After flowering, seed pods will form as the flowers die back. If you want to promote self-seeding in the garden, then leave the flowers be and let nature take its course. If you have potted bulbs, then you can deadhead them by cutting the dead flowers off the plant.
In both cases, leave the leaves! Let all the foliage die back naturally as this allows all the nutrients to be absorbed back into the bulb. Think of the bulb as the food store for next year’s flowers.
Beautiful Daffodil Gifts
Ceramic flowers by CeramicflowerShop
1. Daffodil Gifts & Stationery by The Butterfly and Toadstool
The Butterfly and Toadstool is my illustrated gifts and stationery brand.
I wanted this collection to show the journey of a daffodil from bulb to bloom, in all their dainty glory.
Designs are all originally painted in watercolours and items and packaging are all made with the environment in mind.
2. Stunning ceramic flowers by CeramicflowersShop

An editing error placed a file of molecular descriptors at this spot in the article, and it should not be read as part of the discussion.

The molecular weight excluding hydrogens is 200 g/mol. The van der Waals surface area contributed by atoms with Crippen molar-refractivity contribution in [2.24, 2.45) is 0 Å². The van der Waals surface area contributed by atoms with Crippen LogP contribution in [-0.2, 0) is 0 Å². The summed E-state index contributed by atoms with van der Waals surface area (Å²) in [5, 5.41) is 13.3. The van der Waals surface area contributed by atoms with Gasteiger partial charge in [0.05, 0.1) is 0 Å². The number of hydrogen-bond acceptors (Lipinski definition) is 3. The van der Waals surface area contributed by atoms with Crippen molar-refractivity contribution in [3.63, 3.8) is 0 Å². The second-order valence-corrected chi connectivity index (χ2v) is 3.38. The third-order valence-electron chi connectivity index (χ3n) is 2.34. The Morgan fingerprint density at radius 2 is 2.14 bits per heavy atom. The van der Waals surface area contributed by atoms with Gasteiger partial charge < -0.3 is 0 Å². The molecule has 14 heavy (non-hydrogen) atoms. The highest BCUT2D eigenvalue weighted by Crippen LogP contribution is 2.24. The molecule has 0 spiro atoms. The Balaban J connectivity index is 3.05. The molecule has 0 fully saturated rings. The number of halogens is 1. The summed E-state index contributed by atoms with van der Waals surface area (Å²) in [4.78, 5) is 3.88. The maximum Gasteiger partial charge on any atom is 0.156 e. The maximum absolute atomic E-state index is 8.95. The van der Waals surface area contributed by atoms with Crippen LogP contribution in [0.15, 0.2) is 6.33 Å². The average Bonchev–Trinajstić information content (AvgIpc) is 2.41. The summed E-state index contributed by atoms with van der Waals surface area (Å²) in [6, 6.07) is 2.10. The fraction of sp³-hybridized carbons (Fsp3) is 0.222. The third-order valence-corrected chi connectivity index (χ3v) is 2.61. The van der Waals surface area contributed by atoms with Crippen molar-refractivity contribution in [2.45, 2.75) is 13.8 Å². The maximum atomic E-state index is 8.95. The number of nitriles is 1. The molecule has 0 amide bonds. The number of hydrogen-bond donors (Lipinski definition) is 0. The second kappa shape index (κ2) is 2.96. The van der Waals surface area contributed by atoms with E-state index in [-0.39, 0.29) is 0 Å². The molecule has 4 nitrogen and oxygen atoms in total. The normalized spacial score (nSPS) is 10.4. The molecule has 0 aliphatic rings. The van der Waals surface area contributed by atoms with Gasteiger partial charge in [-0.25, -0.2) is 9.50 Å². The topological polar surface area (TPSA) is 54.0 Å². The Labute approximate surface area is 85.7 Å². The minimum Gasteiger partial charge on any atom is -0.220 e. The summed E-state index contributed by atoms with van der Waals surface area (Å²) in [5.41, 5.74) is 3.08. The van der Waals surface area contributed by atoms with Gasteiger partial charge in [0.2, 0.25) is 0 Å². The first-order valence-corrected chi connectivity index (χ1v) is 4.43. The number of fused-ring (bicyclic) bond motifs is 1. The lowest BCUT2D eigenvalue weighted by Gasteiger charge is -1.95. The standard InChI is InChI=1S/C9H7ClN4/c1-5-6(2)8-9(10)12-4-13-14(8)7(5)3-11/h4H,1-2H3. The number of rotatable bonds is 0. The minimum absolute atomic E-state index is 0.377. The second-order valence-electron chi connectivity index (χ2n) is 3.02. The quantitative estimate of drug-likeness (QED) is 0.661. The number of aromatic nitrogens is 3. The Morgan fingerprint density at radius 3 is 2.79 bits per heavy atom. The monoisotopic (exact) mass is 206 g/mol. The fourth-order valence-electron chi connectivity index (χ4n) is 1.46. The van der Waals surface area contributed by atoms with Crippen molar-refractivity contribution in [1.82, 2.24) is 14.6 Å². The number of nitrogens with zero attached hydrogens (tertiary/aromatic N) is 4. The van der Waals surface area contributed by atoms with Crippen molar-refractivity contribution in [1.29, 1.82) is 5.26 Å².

A beautiful gift idea for the home or garden, these stunning ceramic daffodils are perfect for any occasion. Buy them individually or as sets to make unique bouquets, these flowers will last you all year round.
Set on wire that can be bent or cut to size, these flowers can be arranged in a vase in the home or popped into pots in the garden to give an instant boost of colour.
3. Daffodil Earrings by Christin Ranger
Stunning Sterling Silver daffodil earrings, available as either hooks or studs.
Each flower has been handmade and is decorated with 18-carat gold for that extra pretty detail.
Items by Christin are gift boxed too so they really do make extra special gifts.
4. Rusty Daffodil Plant Stake by MrFoxsGarden
I'm so in love with these stunning works of art! Each piece is sculpted from steel to create these unique garden decorations. Handmade with beautiful details, they age with time and rust to perfection.
Made in a huge variety of shapes and sizes they can be used for staking plants or as eye-catching garden sculptures.
Which ones is your favourite?
And that's our March flower of the month, the cheerful Daffodil. This blog post is part of my Flower of the Month series that I will be sharing through 2021. You can take a look at our pervious post February Flower Of The Month here and find our April Flower of the Month here.
Thanks so much for reading,